Students enjoy this task because they get to choose a topic, work together, and colour-in. Their topics typically start out broad (beer in this city is too expensive; too many forests are being cut down; sexual assault is not acceptable) and confronting them with maps and graphics makes them consider what figures are relevant. For example, for a beer story would they use tavern prices, bottle-shop prices, all volumes, all brands, or just one type? And would they then compare prices in all cities, or cities versus regional areas? Or suburbs with different average incomes? This is exactly the work of ‘operationalising’ a research project.


Materials provided to students during this activity.

Here’s another activity to prompt critical thinking about variables:

Ask everyone in the class to write down, secretly and immediately, their favourite flavour of ice-cream. Use the whiteboard to do a quick round of the class with each person singing out their flavour -- give extra ticks to ones that get a second or third vote -- and voila, you’ll have a huge list of different flavours (almost as many as there are students) with something like salted caramel or cookies-n-cream garnering a few extra ticks and winning the popularity contest.

Then tell your students that you are hypothetically about to order a big tub of ice-cream for the class to share and you need to know whether they want vanilla, strawberry, or chocolate. Do a quick tally on the board of votes for each of these three.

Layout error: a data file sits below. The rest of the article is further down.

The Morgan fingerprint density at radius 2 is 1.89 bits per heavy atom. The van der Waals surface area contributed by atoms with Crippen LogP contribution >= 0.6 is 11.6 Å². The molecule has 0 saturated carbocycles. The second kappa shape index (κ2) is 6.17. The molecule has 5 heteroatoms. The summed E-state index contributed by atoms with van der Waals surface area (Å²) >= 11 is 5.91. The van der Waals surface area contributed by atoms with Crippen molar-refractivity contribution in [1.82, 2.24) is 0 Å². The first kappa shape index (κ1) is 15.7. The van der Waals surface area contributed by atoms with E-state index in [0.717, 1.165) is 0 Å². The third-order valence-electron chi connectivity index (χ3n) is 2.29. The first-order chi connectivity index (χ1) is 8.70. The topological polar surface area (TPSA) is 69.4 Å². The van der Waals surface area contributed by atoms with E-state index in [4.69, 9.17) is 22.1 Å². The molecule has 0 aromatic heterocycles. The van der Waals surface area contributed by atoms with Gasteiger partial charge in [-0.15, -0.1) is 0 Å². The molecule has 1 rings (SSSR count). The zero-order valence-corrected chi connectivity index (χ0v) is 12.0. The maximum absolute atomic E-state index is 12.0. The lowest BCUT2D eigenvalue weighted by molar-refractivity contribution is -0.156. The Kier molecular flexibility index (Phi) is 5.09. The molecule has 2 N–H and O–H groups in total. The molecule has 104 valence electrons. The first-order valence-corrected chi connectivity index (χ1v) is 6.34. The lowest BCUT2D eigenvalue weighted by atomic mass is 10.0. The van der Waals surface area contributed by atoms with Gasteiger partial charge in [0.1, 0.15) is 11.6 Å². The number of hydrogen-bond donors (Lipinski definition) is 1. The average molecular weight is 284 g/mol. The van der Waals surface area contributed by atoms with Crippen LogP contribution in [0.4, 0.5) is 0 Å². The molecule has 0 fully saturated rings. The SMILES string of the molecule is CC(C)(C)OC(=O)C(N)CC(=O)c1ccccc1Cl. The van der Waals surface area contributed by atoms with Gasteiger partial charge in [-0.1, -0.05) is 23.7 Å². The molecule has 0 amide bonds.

Now, ask them which vote correctly shows the class’ preferred ice-cream flavour? Is it salted caramel or chocolate? When they say salted caramel, challenge them by saying “but only three of you chose that, 15 chose chocolate”.

Ask them how they would have to report these numbers in order to be accurate. Workshop ways of wording it.

You can talk about how this applies to other research that they may find themselves reporting. You can discuss how limiting the options can change the answers. Should researchers always include an odd number of options in Likert scales to allow for a neutral centre? Does the failure to do so force participants to give dishonest answers? You can also talk about political push polling.

Next, ask them if this data could be reported as the ice-cream preference of only this class, or all journalism students at the university? How about all communications students in the city? How about all young people in the whole country? At what point does the sample size become too small to be reliable? How would you have to report that in order to be accurate?

You can follow this up further by looking at some studies that disclose their sample sizes or sampling techniques (blind/double-blind/deliberative/random) and compare that with how the study has been reported in the media. In this interactive class (that contains a lot of thinking about ice-cream), the students have come up against some critical data literacy issues.

2. Variable to data

It is worth talking about what data is likely to be available and what isn’t. If your government has an open data site like data.gov.au encourage the class to explore it. Talk about privacy -- they won’t be able to access individual medical records, but a lot of health data is available. Talk about transparency, freedom of information, and secrecy. Talk about the dark web and all the information locked behind passwords and hidden in unsearchable images. Talk about the harsh reality that sometimes you can’t get the data that you want and need to move on to the next best option.